Silicon Valley Bank (SVB) and Signature Bank have recently collapsed, leaving countless account holders without their money.
SVB experienced a bank run on March 10, and since they did not have enough of their account holders’ money available, the bank was forced to shut down. Following this event, a large percentage of account holders at Signature Bank were afraid of the same results and performed a second bank run, causing the subsequent failure of a second bank institution on March 12, according to the Federal Deposit Insurance Corporation (FDIC).
Dr. Julianna Browning, professor of accounting, said this event was unexpected but inevitable.
She explained that the banks would have likely failed in the next few years due to poor investment decisions.
“It was a lot of things working together that eventually came to a head,” Browning said. “So part of it is the inflation and the subsequent rise in the interest rates by the federal government, and that caused some changes in the way that not only banks invest but on the returns that they were earning on their investments. I don’t know the details of the interest rates, but let’s say [SVB] invested in some bonds that were earning 2% interest and now there are bonds out there that earn 5-6% interest. So if they were to liquidate the bonds at a lower interest rate, they would have a loss, whereas the other bond would give them a higher return.”
Timothy Summers, senior accounting major, had a similar response, claiming that this event should spark a change in the banking industry.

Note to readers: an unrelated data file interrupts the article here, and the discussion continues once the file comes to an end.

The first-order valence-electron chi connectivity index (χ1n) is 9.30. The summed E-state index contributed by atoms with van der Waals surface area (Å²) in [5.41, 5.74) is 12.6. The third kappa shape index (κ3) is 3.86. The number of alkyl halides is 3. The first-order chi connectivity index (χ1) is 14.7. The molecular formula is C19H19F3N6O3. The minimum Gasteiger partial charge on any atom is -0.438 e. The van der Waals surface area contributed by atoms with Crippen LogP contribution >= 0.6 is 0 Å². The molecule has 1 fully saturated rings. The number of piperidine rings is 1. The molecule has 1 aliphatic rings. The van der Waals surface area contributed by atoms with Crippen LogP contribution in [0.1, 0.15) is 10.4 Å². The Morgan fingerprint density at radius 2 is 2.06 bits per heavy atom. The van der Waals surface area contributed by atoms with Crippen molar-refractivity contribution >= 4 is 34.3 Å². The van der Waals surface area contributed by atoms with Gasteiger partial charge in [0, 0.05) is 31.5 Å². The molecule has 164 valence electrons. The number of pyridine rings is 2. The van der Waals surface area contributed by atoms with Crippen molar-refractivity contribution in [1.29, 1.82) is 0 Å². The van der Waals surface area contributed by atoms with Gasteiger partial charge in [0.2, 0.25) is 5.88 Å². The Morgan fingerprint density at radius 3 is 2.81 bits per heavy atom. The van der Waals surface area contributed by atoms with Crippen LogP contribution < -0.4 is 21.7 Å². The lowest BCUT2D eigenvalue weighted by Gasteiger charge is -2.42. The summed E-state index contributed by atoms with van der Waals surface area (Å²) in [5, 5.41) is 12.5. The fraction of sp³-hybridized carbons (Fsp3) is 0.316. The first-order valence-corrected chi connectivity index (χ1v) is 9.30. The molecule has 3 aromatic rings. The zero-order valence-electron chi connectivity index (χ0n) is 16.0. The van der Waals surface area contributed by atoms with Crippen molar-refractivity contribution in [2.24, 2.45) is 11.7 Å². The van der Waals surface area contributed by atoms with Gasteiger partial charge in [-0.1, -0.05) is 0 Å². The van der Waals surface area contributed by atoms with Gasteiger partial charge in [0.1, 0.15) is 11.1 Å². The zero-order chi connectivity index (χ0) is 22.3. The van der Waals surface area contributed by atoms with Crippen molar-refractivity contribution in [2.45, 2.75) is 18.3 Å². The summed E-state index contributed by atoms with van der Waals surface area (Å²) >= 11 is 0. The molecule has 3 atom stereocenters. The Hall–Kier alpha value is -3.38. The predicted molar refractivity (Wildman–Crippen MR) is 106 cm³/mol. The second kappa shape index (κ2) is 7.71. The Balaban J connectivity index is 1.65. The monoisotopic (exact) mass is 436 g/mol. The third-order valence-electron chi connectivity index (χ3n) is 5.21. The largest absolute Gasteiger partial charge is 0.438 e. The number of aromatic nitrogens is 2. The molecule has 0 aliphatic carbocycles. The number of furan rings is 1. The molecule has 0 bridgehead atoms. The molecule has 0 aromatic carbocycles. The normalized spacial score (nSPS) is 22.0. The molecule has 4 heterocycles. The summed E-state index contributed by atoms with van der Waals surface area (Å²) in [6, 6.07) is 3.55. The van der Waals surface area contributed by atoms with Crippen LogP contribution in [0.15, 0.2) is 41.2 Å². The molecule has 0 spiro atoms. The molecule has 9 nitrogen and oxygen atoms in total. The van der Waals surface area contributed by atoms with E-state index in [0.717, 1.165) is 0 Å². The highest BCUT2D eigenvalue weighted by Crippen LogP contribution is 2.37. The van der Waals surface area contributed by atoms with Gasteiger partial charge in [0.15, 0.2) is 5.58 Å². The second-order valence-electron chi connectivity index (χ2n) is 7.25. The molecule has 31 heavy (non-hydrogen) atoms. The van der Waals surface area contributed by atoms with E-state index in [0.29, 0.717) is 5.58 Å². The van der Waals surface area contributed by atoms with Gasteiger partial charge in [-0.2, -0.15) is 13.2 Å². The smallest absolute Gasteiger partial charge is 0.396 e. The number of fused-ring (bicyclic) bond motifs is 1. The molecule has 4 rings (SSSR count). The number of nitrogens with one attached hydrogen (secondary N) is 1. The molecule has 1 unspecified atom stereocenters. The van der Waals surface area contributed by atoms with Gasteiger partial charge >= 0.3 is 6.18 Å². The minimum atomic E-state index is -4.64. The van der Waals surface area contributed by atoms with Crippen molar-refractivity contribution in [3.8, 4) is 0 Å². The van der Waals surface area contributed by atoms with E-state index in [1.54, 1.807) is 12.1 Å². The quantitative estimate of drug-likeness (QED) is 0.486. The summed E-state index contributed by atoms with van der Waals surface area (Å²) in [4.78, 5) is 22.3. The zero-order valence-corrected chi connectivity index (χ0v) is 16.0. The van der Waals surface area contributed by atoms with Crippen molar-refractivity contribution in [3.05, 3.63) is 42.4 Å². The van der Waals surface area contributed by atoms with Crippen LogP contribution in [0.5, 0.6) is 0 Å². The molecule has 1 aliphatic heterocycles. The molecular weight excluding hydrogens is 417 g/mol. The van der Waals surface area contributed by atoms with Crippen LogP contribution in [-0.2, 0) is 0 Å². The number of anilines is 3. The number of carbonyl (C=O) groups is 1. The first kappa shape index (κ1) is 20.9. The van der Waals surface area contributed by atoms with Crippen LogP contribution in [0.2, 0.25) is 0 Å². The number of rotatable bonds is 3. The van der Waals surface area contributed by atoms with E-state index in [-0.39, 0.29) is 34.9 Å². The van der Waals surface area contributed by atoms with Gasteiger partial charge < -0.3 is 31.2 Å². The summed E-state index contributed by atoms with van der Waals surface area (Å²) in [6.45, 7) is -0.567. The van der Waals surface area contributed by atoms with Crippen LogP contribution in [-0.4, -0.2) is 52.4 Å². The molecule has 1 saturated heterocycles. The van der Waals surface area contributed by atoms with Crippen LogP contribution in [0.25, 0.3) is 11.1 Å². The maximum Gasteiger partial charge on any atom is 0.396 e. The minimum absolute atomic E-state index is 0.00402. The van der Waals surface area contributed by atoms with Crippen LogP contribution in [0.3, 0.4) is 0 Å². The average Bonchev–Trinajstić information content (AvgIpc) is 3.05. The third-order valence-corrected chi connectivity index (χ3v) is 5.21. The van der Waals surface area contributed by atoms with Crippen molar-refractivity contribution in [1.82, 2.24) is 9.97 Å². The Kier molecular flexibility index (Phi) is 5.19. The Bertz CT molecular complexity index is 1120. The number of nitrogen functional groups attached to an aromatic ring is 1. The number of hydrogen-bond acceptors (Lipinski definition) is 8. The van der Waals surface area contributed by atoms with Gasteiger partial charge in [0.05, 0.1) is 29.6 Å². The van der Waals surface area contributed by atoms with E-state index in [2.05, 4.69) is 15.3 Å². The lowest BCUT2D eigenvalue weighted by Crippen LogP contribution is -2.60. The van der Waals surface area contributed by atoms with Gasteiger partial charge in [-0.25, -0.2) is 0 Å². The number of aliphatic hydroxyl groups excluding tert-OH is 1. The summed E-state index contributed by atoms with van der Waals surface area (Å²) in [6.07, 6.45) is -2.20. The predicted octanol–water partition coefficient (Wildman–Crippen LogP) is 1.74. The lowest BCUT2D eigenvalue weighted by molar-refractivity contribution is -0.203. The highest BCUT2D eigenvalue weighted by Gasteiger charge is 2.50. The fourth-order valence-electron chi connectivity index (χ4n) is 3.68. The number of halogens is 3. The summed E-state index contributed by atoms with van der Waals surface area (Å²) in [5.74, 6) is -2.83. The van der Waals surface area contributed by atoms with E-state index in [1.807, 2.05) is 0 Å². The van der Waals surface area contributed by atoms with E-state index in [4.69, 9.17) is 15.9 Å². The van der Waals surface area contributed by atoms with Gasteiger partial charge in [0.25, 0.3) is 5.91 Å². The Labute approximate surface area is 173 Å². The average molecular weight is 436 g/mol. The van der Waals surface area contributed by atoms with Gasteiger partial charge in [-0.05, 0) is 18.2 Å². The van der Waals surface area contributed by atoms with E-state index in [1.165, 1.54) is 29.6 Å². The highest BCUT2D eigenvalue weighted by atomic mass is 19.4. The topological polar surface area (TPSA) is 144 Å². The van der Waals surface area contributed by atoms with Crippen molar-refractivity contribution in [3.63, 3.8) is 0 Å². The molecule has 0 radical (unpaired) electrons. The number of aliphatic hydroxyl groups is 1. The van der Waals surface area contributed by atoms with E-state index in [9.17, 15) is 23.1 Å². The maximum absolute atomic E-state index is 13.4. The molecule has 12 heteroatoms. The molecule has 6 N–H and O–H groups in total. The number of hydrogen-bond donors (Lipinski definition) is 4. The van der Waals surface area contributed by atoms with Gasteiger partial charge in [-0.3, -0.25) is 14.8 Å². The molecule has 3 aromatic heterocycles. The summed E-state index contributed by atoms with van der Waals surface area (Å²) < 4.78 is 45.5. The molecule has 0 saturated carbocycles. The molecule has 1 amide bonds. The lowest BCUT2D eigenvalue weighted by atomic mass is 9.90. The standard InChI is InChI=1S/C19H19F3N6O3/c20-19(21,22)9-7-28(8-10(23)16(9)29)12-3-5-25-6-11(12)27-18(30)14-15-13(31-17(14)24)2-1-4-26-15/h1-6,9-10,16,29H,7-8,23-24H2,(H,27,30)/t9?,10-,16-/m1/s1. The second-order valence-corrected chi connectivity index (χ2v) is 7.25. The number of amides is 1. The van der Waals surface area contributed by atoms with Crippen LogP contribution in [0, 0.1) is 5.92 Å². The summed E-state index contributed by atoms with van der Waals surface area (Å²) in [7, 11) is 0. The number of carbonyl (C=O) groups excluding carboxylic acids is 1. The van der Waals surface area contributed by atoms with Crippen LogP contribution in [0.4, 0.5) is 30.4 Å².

“Banks are going to have to take a closer look at where they are putting their investments and whether or not they are diversified enough,” Summers said. “This could have been prevented if their stocks were spread out over multiple industries and markets. It’s also creating a high dependency upon the government.”
In a transcript released by the White House, President Joe Biden made an announcement that all the money, including that which the FDIC did not insure, would be reimbursed to account holders. This is not the first time this has happened, as the government ignored its previous cap of $100,000 during the Great Recession in 2008.
Richard Ardito, professor of business, raised the question of whether this enables the bank system to continue having major flaws in its business model.
“I think the question also comes back to whether our banking system is built to withstand tougher financial times,” Ardito said. “We have this thing called fractional reserve banking where essentially banks only hold about 10% of the money that they have on deposit. The rest is lent out or invested in some other way. So if more than 10% of the deposits are requested from the bank, there’s always going to be that issue that they’re not going to have the money to actually pay those people.”
Since larger banks have been bailed out multiple times, banks have little incentive to improve their operations, as the government will often help them in times of extreme hardships.
“There is one of two ways this can either lessen the trust in the banking industries or increase the trust and dependency of the government since they are taking care of the banks and the customers,” Summers said.
Even when banks are not bailed out, they are often absorbed or acquired by other banks, allowing the existing infrastructure of failed banks to survive and continue causing problems to account holders.
“Maybe those banks don’t exist the same way they did back then, but one way or another, they were absorbed into other banks,” Ardito said. “For example, Washington Mutual was absorbed into Chase.”
Ardito explained that continuing to save banks from their own mistakes could be costly in the long run.
“It’s kind of a double-edged sword,” Ardito said. “It’s one of those things where people maybe have a little bit more reassurance that their money and banks are safe, but at the same time that money has to come from somewhere.”